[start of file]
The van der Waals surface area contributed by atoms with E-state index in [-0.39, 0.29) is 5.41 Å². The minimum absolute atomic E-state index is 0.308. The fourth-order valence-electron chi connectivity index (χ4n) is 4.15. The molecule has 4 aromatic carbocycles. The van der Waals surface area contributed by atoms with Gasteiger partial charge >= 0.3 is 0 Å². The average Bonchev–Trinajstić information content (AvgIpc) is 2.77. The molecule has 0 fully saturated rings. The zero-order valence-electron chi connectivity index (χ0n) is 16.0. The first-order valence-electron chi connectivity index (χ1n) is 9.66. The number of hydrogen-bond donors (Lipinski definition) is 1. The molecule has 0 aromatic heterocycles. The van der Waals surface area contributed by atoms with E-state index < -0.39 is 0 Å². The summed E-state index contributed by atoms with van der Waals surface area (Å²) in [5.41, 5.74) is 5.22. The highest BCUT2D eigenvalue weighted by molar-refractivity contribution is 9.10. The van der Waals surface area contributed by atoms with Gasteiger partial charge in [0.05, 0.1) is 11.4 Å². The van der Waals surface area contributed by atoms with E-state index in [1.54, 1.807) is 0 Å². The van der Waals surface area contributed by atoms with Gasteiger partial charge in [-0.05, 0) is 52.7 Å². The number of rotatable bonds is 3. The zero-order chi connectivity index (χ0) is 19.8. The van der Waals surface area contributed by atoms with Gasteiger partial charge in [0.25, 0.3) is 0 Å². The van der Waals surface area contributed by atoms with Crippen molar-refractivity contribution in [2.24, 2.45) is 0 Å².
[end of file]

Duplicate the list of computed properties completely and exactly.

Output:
The van der Waals surface area contributed by atoms with E-state index in [-0.39, 0.29) is 5.41 Å². The minimum absolute atomic E-state index is 0.308. The fourth-order valence-electron chi connectivity index (χ4n) is 4.15. The molecule has 4 aromatic carbocycles. The van der Waals surface area contributed by atoms with Gasteiger partial charge >= 0.3 is 0 Å². The average Bonchev–Trinajstić information content (AvgIpc) is 2.77. The molecule has 0 fully saturated rings. The zero-order valence-electron chi connectivity index (χ0n) is 16.0. The first-order valence-electron chi connectivity index (χ1n) is 9.66. The number of hydrogen-bond donors (Lipinski definition) is 1. The molecule has 0 aromatic heterocycles. The van der Waals surface area contributed by atoms with E-state index < -0.39 is 0 Å². The summed E-state index contributed by atoms with van der Waals surface area (Å²) in [5.41, 5.74) is 5.22. The highest BCUT2D eigenvalue weighted by molar-refractivity contribution is 9.10. The van der Waals surface area contributed by atoms with Gasteiger partial charge in [0.05, 0.1) is 11.4 Å². The van der Waals surface area contributed by atoms with E-state index in [1.54, 1.807) is 0 Å². The van der Waals surface area contributed by atoms with Gasteiger partial charge in [-0.05, 0) is 52.7 Å². The number of rotatable bonds is 3. The zero-order chi connectivity index (χ0) is 19.8. The van der Waals surface area contributed by atoms with Gasteiger partial charge in [0.25, 0.3) is 0 Å². The van der Waals surface area contributed by atoms with Crippen molar-refractivity contribution in [2.24, 2.45) is 0 Å².